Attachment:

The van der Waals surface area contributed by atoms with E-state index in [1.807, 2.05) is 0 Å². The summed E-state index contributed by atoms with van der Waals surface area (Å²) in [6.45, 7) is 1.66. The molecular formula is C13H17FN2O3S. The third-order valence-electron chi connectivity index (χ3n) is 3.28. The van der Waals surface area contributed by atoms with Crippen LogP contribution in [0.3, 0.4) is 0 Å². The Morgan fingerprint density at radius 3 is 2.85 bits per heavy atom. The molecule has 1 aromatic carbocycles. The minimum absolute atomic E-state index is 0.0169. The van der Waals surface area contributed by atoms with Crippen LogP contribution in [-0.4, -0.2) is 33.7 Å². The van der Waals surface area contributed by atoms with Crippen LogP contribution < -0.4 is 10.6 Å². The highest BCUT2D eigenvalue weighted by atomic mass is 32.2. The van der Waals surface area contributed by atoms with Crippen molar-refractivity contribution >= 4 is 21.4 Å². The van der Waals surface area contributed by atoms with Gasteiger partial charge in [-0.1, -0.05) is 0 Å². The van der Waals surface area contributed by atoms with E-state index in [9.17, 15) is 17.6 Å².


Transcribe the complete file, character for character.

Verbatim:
The van der Waals surface area contributed by atoms with E-state index in [1.807, 2.05) is 0 Å². The summed E-state index contributed by atoms with van der Waals surface area (Å²) in [6.45, 7) is 1.66. The molecular formula is C13H17FN2O3S. The third-order valence-electron chi connectivity index (χ3n) is 3.28. The van der Waals surface area contributed by atoms with Crippen LogP contribution in [0.3, 0.4) is 0 Å². The Morgan fingerprint density at radius 3 is 2.85 bits per heavy atom. The molecule has 1 aromatic carbocycles. The minimum absolute atomic E-state index is 0.0169. The van der Waals surface area contributed by atoms with Crippen LogP contribution in [-0.4, -0.2) is 33.7 Å². The van der Waals surface area contributed by atoms with Crippen LogP contribution < -0.4 is 10.6 Å². The highest BCUT2D eigenvalue weighted by atomic mass is 32.2. The van der Waals surface area contributed by atoms with Crippen molar-refractivity contribution >= 4 is 21.4 Å². The van der Waals surface area contributed by atoms with Gasteiger partial charge in [-0.1, -0.05) is 0 Å². The van der Waals surface area contributed by atoms with E-state index in [9.17, 15) is 17.6 Å².